Phil Taylor is simply the best
Stoke-on-Trent darts legend Phil Taylor revealed all in his autobiography, The Power. We look back on the book, his life in the Potteries and in darts... and hear interviews with the great man in his own voice... And - add your comments!
See photos and video reports, hear interviews with the great man - and add your comments too. Just scroll down to the bottom of this page
Phil Taylor Facts
Phil Taylor was born in Stoke-on-Trent in 1960.
He won his first world darts title in 1990 and has since amassed a further 14 world championships (as of 2008) and many other major titles around the globe.
He is married with four children and still lives in Stoke-on-Trent.
The world of darts will probably never see another talent like Stoke-on-Trent's Phil Taylor.
Many-times world champion, the king of the oche, and a darts phenomenon, "The Power" towers over the game like no other player in its history.
Taylor was brought up in the back streets of the Potteries, where his dad tried to turn him into a boxer.
In his early twenties, he was earning a modest living making ceramic toilet handles and had never really thrown a dart in anger!
Inspired by Bristow
Amazingly, Taylor only took up the game at the age of 25 when he befriended champion Eric Bristow at an exhibition match and became inspired to take up the game seriously.
Later, Bristow, the 'Crafty Cockney', who had moved to North Staffordshire by this time, became his mentor and friend and loaned him £10,000 to play the pro circuit.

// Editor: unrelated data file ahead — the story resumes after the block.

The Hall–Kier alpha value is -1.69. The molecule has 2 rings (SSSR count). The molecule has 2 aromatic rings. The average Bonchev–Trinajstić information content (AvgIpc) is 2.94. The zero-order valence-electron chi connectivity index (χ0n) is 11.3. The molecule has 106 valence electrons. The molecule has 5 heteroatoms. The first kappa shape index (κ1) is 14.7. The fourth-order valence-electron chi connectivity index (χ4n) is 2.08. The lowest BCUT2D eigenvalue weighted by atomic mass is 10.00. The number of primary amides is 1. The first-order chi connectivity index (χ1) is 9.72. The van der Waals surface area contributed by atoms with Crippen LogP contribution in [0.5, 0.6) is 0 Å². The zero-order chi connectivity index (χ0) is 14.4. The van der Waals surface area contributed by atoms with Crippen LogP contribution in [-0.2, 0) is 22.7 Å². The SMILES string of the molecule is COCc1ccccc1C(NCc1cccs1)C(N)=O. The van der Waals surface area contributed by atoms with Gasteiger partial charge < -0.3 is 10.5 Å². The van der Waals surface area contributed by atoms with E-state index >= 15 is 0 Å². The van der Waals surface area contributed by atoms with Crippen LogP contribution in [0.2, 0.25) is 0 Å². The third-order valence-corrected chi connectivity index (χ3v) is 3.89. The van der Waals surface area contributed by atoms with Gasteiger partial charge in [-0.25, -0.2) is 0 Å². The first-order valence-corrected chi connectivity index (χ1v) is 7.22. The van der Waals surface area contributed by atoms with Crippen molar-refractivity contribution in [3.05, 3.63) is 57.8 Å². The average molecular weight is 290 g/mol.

Within two years of Bristow’s involvement Taylor had won the first of his world titles.
In the autobiography, co-written with Sid Waddell (darts commentator), Taylor describes how Eric coaxed, bullied, humiliated and often literally punched him into making it to the top.
But Taylor is equally adamant about the importance of Bristow's move to Stoke-on-Trent: "It was almost like Jesus relocating from the Holy Land to Milton Keynes."
He is candid about the booze culture of the game, while revisiting the memorable matches and recalling vivid stories featuring the likes of Bristow, Cliff Lazarenko (who once drank 20 cans of lager before a match), John Lowe and the legendary Jocky Wilson.
He also talks about the dispute between the professional players and the British Darts Organisation in 1993 which almost made him give up the game.
Taylor openly discusses the worst 18 months of his life, when he was accused and convicted of assaulting two female fans.
The conviction cost him an MBE and almost led to the break-up of his marriage, and has left him distrustful of people:
"I've had more unhappiness in my 12 years at the top of the darts tree than I did in all the years before I started climbing it."
But even during this dark period of his life Taylor played some of the best darts of his life and he went onto win his ninth and tenth world titles.
'The Power' provides a fascinating insight into the heady mix of theatre, machismo and skill that is professional darts.
Above all it's an inspirational story of an unlikely sporting hero with an extraordinary talent, the likes of which darts may never see again.
Over the years, local BBC has recorded many interviews and stories with Phil. Listen and watch by clicking on the links below....
last updated: 04/01/2010 at 08:32
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